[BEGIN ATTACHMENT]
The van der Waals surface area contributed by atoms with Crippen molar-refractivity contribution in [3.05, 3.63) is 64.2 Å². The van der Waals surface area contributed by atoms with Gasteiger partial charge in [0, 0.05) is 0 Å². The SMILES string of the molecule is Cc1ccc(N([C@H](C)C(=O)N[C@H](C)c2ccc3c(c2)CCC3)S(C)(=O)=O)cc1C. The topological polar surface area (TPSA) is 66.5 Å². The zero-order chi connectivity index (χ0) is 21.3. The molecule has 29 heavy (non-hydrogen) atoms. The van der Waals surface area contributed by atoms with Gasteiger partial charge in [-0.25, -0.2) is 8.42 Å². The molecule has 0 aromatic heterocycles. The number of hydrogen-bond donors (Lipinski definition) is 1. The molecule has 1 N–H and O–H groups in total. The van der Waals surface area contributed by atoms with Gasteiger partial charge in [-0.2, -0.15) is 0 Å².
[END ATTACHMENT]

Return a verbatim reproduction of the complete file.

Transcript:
The van der Waals surface area contributed by atoms with Crippen molar-refractivity contribution in [3.05, 3.63) is 64.2 Å². The van der Waals surface area contributed by atoms with Gasteiger partial charge in [0, 0.05) is 0 Å². The SMILES string of the molecule is Cc1ccc(N([C@H](C)C(=O)N[C@H](C)c2ccc3c(c2)CCC3)S(C)(=O)=O)cc1C. The topological polar surface area (TPSA) is 66.5 Å². The zero-order chi connectivity index (χ0) is 21.3. The molecule has 29 heavy (non-hydrogen) atoms. The van der Waals surface area contributed by atoms with Gasteiger partial charge in [-0.25, -0.2) is 8.42 Å². The molecule has 0 aromatic heterocycles. The number of hydrogen-bond donors (Lipinski definition) is 1. The molecule has 1 N–H and O–H groups in total. The van der Waals surface area contributed by atoms with Gasteiger partial charge in [-0.2, -0.15) is 0 Å².